const expect = require('expect-playwright');

(async () => {
  let browser, page;
  browser = await chromium.launch();
  page = await browser.newPage();
  await page.goto('https://www.wikipedia.org/');

  const title = await page.$('.localized-slogan');
  await expect(title).toEqualText('The Free Encyclopedia');

  await browser.close();


Jest is a delightful JavaScript testing framework with a focus on simplicity. Playwright can be integrated into a project in two ways and one of them is by using the jest-playwright which has rich features like:

  • Multi-browser and device (like iPhones with given screen sizes) support.
  • jest-dev-server integration which can start your webserver like create-react-app before running the tests.
  • expect-playwright integration which provides common expect helper functions.

jest-playwright is added to the jest configuration as a preset which makes all the features available to be used at your disposal. It was inspired by jest-puppeteer.

Sample Jest Code

The code snippet below navigates to wikipedia.org in Chrome and checks if the correct title is being displayed.

const { chromium } = require('playwright');

describe('Wikipedia home page', async() => {
  let browser, page;
  browser = await chromium.launch();
  page = await browser.newPage();

  it('should display correct page title', async() => {
  await page.goto('https://www.wikipedia.org/');

  const title = await page.title();
  await expect(title).toBe('The Free Encyclopedia');

  await browser.close();

Playwright Advantages

Playwright offers some great pros such as;

  • Test across all modern browsers with single API to automate Chromium, Firefox and WebKit.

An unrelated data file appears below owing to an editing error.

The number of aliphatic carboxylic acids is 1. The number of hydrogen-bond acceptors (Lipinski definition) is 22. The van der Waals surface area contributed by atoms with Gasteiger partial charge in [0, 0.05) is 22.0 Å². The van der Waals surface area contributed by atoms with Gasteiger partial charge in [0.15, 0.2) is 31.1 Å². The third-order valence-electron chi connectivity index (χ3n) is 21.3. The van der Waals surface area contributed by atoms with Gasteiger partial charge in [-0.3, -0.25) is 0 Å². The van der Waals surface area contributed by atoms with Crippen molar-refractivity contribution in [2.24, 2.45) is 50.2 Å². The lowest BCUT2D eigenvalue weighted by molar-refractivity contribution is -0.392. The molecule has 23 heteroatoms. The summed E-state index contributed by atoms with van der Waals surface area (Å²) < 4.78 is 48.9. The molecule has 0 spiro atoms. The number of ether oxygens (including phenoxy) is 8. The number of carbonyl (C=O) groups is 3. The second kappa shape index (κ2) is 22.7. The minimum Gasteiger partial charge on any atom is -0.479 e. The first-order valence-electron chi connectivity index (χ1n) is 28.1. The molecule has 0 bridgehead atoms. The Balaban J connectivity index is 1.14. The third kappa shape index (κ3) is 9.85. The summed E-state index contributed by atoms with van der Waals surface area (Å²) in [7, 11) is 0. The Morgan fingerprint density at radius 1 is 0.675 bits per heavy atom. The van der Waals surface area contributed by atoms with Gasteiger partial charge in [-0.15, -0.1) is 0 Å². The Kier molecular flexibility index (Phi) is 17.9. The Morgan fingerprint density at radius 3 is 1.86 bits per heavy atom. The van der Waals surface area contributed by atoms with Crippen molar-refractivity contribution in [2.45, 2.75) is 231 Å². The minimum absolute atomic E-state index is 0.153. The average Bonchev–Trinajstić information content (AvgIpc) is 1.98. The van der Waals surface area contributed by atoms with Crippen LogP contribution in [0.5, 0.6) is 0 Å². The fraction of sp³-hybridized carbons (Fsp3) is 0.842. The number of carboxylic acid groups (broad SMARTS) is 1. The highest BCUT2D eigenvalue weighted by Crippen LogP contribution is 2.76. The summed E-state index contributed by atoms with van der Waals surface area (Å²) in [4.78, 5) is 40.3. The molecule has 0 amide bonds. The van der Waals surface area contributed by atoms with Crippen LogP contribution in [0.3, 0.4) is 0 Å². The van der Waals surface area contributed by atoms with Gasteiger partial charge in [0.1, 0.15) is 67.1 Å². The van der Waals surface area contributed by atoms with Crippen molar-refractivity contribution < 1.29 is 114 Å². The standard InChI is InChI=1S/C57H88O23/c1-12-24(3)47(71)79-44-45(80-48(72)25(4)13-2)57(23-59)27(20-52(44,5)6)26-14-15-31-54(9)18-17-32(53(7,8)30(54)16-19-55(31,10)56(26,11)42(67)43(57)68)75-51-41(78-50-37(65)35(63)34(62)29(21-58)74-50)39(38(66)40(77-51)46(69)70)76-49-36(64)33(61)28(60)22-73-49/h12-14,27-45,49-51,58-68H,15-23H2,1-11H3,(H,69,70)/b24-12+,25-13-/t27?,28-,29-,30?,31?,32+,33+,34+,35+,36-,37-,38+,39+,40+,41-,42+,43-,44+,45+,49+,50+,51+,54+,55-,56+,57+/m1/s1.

• The API can be used in JavaScript & TypeScript, Python, C# and Java.
  • It's simple to set up.
  • Stable features.
  • Bidirectional (events) – automating things like console logs is easy.
  • Auto-wait for elements to be ready before executing actions (like click, fill).
  • Intercept network activity for stubbing and mocking network requests.
  • Seamless integration with Jest.

Playwright Disadvantages

Playwright also presents some cons such as;

  • It is very new so the APIs are evolving.
  • Has no support for IE11 or non-browser platforms.
  • Documentations and community are not as good as the other framework yet.

To explore more on Playwright capability, you can check out the Playwright documentation and my MediaWiki Core fork.

Playwright Vs WebdriverIO

The below table is a comparison between Playwright and WebdriverIO in terms of;

  • Performance
  • Developer Experience
  • Documentation
  • Ecosystem/Community
Key FactorsPlaywrightWebdriverIO
Performance - Fast
- Stable
- Reliable
- Slower
- Stable<be>
- Reliable
Developer Experience - Simple setup
- Javascript-based
- Additional browser driver set up (v5 and below)
- No additional browser driver set up (v6+)
- Javascript-based
Documentation- Fairly good documentation
- Great example projects<br>
- Great documentation
- Detailed instructions
- Good example projects
Community- New framework
- Smaller community
- Few maintainers
- Larger community
- Many maintainers


statistics.png (1×2 px, 255 KB)

The above data was adopted from npm trends showing WebdriverIO and Playwright downloads. From the above charts, we see that WebdriverIO still trumps Playwright when it comes to popularity among the testing community.

MediaWiki Core Tests

evaluation-chart.png (453×1 px, 39 KB)